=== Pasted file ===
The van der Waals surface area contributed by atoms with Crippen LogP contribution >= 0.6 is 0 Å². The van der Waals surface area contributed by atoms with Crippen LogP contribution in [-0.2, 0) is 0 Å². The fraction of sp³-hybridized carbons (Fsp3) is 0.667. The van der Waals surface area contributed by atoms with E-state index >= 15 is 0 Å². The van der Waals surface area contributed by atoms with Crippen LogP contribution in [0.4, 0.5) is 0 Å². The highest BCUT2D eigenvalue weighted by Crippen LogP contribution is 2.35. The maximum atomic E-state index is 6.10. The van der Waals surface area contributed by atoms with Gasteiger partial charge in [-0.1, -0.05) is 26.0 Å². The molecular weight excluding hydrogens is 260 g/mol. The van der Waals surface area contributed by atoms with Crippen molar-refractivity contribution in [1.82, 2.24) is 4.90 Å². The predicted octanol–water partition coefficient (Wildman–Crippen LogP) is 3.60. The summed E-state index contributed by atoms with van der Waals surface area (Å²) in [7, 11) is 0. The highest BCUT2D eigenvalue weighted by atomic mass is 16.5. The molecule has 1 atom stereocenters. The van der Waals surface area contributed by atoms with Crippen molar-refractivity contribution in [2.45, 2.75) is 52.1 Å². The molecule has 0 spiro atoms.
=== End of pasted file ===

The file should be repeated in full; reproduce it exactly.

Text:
The van der Waals surface area contributed by atoms with Crippen LogP contribution >= 0.6 is 0 Å². The van der Waals surface area contributed by atoms with Crippen LogP contribution in [-0.2, 0) is 0 Å². The fraction of sp³-hybridized carbons (Fsp3) is 0.667. The van der Waals surface area contributed by atoms with E-state index >= 15 is 0 Å². The van der Waals surface area contributed by atoms with Crippen LogP contribution in [0.4, 0.5) is 0 Å². The highest BCUT2D eigenvalue weighted by Crippen LogP contribution is 2.35. The maximum atomic E-state index is 6.10. The van der Waals surface area contributed by atoms with Gasteiger partial charge in [-0.1, -0.05) is 26.0 Å². The molecular weight excluding hydrogens is 260 g/mol. The van der Waals surface area contributed by atoms with Crippen molar-refractivity contribution in [1.82, 2.24) is 4.90 Å². The predicted octanol–water partition coefficient (Wildman–Crippen LogP) is 3.60. The summed E-state index contributed by atoms with van der Waals surface area (Å²) in [7, 11) is 0. The highest BCUT2D eigenvalue weighted by atomic mass is 16.5. The molecule has 1 atom stereocenters. The van der Waals surface area contributed by atoms with Crippen molar-refractivity contribution in [2.45, 2.75) is 52.1 Å². The molecule has 0 spiro atoms.